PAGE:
Easy ways to put money aside for Christmas (and you won’t even notice you’re saving)

Seeing as it's only 15 weeks until Christmas, I thought I would share some super-easy ways to start putting money aside now, so that you'll be much more prepared when December rolls around...

If you’re anything like me, you’ll probably come across some unexpected expenses in the run-up to Christmas. There’s always something that you will need some extra cash for, such some foodie treats, days out over the festive period or simply some extra fuel money so that you can travel to your family home for the big day.

The key to saving money for Christmas is to not really feel like you’re saving – and then you’ll be surprised when you look at your festive fund and discover that you managed to put aside more than you realised. Here are some easy ways to start putting some money aside for Christmas now, so that you’ll be much more prepared when December rolls around…


This is such a simple idea and you really won’t notice the money you’re putting aside in this way: get yourself a piggy bank. Or a jar, or a box, or even just an envelope. Somewhere that you can put any loose change you have. And actually DO put your loose change in there!

Whenever you spend any cash between now and Christmas, put the change into that savings pot. It can be as little as 2p leftover from a 98p purchase, or it could be the £1.85 change when you grab a loaf of bread and pint of milk. If you put it all aside, that change will all add up by the time you get to Christmas.

Even easier, you don’t have to keep track of each purchase you make – simply empty your wallet of all your change when you get home each day. Pop it into the piggy bank and the next time you go out you’ll be starting on another crisp note so you’ll be getting some more change then too.


If there’s something that you buy on a regular basis but that you could really do without – such as a morning coffee, a newspaper or a chocolate bar on the way home – can you skip it? Could you make your own or read the news with an app? BUT don’t just give up your regular purchases without physically seeing the benefit of doing so.

Instead, when you decide not to buy something, actually take that £3 for the coffee out of your purse and put it in the piggy bank with the rest of your change. Or, if you would usually pay by card, log into your banking app and transfer the amount (even if it’s just 85p for the local paper) from your current account into a savings account. All the small amounts will soon add up so it’s worth doing it every time.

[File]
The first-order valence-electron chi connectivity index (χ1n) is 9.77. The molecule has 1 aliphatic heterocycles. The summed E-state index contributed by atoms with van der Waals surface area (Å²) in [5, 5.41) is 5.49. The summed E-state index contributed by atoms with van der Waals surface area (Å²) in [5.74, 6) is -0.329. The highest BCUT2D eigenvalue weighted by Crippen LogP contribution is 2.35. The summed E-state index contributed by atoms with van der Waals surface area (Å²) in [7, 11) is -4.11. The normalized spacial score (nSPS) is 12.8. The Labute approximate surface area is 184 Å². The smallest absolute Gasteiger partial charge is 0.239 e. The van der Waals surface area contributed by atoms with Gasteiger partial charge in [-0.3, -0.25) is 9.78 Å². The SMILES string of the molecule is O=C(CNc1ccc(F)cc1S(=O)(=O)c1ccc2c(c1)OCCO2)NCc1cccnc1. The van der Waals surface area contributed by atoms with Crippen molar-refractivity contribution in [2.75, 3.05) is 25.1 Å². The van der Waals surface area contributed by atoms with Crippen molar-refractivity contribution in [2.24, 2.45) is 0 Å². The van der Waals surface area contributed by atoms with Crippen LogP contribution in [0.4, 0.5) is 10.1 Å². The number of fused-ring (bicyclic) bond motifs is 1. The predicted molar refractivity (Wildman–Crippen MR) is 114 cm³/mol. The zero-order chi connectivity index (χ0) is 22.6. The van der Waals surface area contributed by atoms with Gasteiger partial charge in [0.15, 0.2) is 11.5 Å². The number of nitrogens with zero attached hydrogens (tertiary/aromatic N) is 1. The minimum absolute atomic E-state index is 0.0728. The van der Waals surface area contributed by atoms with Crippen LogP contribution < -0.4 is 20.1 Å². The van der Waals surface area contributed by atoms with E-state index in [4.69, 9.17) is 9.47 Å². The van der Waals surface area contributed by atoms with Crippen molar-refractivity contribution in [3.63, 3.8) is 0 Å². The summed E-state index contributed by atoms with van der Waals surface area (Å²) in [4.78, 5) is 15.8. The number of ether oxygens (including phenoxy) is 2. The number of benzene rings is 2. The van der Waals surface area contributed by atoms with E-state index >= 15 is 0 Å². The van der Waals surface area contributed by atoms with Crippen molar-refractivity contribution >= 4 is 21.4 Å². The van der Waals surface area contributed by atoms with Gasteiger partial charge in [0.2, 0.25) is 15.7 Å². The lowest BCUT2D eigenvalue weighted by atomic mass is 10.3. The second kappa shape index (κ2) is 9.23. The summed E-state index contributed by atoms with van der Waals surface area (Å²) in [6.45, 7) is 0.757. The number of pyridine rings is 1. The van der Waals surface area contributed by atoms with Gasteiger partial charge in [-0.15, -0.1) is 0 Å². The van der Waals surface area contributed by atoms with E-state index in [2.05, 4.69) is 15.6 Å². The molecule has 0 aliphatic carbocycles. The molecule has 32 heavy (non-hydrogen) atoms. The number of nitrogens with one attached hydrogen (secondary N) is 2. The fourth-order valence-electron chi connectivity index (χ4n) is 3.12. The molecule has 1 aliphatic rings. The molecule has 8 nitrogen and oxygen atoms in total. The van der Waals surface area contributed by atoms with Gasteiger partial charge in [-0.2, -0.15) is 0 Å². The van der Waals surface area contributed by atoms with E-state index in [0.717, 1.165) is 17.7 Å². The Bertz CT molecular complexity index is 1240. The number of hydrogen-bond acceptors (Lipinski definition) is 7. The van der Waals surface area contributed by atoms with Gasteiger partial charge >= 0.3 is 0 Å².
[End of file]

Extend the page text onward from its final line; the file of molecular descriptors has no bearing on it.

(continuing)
You’re not saving actual cash in this instance but you are cutting the costs that you’ll experience in December if you start buying things for Christmas now. Just picking up the occasional present or roll of gift wrap here and there won’t drain your funds all at once and will mean that you have less to buy in December.

So, technically, each time you buy a box of Christmas cards or a pack of dried fruit for your Christmas cake, that’s like saving a pound or two right now. It spreads the cost of Christmas and means there are fewer items you’ll need to buy with your piggy bank savings on when you get to the end of the year.


This is a tip from my mother, who has always saved up for Christmas by putting aside any £2 coins that she gets during the year. Make it a rule that, if you’re given a £2 coin as change, you don’t spend it and you’ll save it for Christmas instead. Because you get them less often than a £1 coin, you won’t feel like you’re constantly having to put cash aside and it becomes a bit exciting when you do come across a £2 coin! Plus, the larger value helps to boost your savings fund considerably.

I hope these tips have been helpful and please do let me know how you like to put aside money for Christmas? I’d love to hear your ideas in the comments below. 🙂


Share your comments, tips and ideas...

This site uses Akismet to reduce spam. Learn how your comment data is processed.

Share this article:

Cassie is a freelance writer with a Masters degree in Lifestyle Promotion Studies and is trained in Personal Money Management. She loves to ‘get the look for less’ so regularly shares thrifty-living advice, DIY interior design ideas and low-cost recipes on her blog.

Take care and stay safe...


Please take care, stay safe and use common sense when following the advice, projects, recipes or ideas from

Your use of any information or materials on this website is entirely at your own risk – so please stay safe!

New to the blog?

Popular posts

More about Cassie

Latest posts

Take care and stay safe...

Please take care, stay safe and use common sense when following the advice, projects, recipes or ideas from

Your use of any information or materials on this website is entirely at your own risk – so please stay safe!


Resources Library

Download free money-saving
checklists, budget planners + ebooks to inspire & motivate you!

+ Top Thrifty Tips Newsletter

A round-up of money-saving
articles & seasonal tips

GDPR Cookie Consent with Real Cookie Banner